Tokyo - The yen weakened in Asia on Thursday as traders got a confidence boost on a report that Japan may cut corporate taxes to offset an expected hike in a sales levy.
The dollar bought 98.75 yen in the afternoon - after briefly topping the 99-yen level at one point late in the morning. The unit fetched 98.46 yen late in New York on Wednesday.
The euro fetched 133.51 yen from 133.18 yen in US trade. The single currency climbed above the 133.90 yen level earlier on Thursday, while it bought $1.3524, little changed from $1.3522 in New York.
Japan's Kyodo news agency said Tokyo was considering a cut in the tax rate on firms to allay fears that the flagged rise in the sales levy - to 8.0 percent from 5.0 percent - would hurt the country's recent economic revival.
A dealer at a major Japanese bank told AFP that while the news is not new, the key thing is that the government is going to confirm that it is considering lowering business taxes.
The possible corporate tax cut is expected to come in a wider fiscal package that Prime Minister Shinzo Abe is set to unveil next week.
Adding to dollar-buying sentiment was speculation that Japan's national pension fund will move some of its mainly government bond portfolio into other, higher risk assets such as stocks and currencies, dealers said.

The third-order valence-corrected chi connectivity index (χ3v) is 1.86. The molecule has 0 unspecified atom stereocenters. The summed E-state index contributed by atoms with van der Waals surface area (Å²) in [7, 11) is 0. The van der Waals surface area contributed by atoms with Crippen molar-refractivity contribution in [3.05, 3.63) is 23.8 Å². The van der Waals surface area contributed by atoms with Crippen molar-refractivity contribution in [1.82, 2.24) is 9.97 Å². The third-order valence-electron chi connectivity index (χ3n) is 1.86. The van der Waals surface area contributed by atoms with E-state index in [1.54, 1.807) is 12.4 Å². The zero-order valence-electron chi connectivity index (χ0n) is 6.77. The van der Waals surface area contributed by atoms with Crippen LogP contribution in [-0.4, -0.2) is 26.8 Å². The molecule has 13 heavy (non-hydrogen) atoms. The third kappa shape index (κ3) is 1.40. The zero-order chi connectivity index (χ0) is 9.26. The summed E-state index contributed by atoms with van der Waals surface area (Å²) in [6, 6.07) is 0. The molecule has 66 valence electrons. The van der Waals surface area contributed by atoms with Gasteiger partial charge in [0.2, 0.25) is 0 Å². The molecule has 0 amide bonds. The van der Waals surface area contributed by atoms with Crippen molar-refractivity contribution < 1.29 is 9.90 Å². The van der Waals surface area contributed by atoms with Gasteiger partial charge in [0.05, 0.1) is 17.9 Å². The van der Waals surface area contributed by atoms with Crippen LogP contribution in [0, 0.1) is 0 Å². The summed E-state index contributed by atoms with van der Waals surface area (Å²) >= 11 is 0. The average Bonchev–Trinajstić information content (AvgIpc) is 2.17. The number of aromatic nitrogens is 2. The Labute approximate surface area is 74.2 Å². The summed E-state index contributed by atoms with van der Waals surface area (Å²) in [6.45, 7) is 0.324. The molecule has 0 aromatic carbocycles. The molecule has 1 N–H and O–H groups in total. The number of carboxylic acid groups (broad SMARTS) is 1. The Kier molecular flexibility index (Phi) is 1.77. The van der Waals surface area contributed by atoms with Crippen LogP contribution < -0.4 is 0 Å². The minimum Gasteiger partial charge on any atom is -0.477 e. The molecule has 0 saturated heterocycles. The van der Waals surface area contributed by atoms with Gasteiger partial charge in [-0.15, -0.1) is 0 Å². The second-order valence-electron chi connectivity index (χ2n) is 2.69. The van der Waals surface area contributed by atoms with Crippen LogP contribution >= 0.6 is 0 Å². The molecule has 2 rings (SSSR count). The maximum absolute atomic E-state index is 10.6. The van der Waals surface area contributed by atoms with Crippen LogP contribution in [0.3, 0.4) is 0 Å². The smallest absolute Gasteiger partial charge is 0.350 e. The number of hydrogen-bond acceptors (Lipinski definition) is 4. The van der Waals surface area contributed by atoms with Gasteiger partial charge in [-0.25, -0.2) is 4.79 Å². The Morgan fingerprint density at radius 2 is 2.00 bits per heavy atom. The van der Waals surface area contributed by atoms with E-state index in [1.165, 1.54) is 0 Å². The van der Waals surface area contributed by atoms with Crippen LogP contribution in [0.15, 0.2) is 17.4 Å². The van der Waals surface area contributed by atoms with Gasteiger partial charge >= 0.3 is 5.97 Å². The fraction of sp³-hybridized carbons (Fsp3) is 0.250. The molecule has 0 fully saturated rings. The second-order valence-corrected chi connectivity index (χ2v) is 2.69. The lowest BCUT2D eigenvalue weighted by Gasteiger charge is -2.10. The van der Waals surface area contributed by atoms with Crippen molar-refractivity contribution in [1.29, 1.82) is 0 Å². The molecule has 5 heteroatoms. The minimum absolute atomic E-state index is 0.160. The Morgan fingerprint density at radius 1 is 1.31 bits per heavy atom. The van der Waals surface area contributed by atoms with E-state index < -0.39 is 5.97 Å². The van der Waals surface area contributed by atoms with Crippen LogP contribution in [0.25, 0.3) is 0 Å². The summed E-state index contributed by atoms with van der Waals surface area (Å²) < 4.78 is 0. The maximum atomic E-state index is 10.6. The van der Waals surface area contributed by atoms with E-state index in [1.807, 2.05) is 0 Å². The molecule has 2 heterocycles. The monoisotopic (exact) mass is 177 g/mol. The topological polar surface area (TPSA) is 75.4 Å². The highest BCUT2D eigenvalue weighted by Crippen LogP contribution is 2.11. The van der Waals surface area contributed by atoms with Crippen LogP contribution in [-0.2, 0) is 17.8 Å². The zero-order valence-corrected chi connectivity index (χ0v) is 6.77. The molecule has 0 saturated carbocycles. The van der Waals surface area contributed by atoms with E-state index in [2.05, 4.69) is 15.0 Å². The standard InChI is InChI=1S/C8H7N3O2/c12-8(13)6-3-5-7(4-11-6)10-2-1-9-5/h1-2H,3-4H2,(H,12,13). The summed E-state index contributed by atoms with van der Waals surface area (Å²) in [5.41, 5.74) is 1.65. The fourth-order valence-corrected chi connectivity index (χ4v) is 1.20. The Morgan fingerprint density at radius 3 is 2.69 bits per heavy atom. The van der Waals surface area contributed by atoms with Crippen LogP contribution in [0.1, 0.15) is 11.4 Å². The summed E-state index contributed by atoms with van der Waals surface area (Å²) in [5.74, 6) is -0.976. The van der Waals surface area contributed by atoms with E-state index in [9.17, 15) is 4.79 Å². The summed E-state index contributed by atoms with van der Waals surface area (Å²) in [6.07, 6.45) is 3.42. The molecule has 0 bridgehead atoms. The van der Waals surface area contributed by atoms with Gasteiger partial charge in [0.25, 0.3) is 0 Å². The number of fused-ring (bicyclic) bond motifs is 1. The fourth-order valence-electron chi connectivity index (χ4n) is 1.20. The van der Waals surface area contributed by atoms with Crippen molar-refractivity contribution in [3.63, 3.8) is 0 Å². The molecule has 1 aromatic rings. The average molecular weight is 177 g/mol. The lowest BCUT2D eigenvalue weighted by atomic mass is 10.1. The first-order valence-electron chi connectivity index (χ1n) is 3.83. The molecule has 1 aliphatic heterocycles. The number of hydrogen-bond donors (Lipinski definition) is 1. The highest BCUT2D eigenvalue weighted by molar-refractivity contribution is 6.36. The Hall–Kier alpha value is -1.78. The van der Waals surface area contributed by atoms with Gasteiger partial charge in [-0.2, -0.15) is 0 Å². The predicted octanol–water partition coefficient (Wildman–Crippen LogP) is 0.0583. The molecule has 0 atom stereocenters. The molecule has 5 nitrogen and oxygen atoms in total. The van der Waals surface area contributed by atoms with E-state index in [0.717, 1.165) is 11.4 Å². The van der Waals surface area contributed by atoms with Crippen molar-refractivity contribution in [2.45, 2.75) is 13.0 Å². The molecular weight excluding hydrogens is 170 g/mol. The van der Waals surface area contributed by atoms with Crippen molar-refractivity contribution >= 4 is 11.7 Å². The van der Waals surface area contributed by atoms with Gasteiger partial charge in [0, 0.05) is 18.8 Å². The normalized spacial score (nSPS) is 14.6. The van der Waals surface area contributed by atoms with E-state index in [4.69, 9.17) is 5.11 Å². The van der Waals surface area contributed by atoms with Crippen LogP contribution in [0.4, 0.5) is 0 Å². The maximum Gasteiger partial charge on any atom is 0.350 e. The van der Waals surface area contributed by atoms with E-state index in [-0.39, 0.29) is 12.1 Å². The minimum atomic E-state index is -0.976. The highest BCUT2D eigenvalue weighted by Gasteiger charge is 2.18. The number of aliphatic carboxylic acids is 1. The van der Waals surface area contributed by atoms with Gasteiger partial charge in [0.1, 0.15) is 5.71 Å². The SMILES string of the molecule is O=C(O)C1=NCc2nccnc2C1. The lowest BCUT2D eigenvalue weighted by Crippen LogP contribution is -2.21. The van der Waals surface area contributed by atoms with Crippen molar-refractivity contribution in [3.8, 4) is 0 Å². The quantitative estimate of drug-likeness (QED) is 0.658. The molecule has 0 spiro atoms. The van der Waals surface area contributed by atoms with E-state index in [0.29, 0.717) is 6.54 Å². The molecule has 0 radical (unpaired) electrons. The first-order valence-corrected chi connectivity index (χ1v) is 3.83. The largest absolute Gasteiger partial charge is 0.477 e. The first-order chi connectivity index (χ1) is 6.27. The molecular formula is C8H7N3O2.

The greenback had been under pressure following soft data on US new home sales and durable goods orders. Investors are also keeping an eye on a budget stand-off on Capitol Hill that could see some parts of the federal government shut down if not resolved by midnight on Monday.
The unit has suffered some weakness in the past week since the Federal Reserve surprised markets said it would keep its $85-billion-a-month stimulus programme in place until the economy shows more strength.
A pullback on the bond-buying scheme would tend to push up the dollar's value. - AFP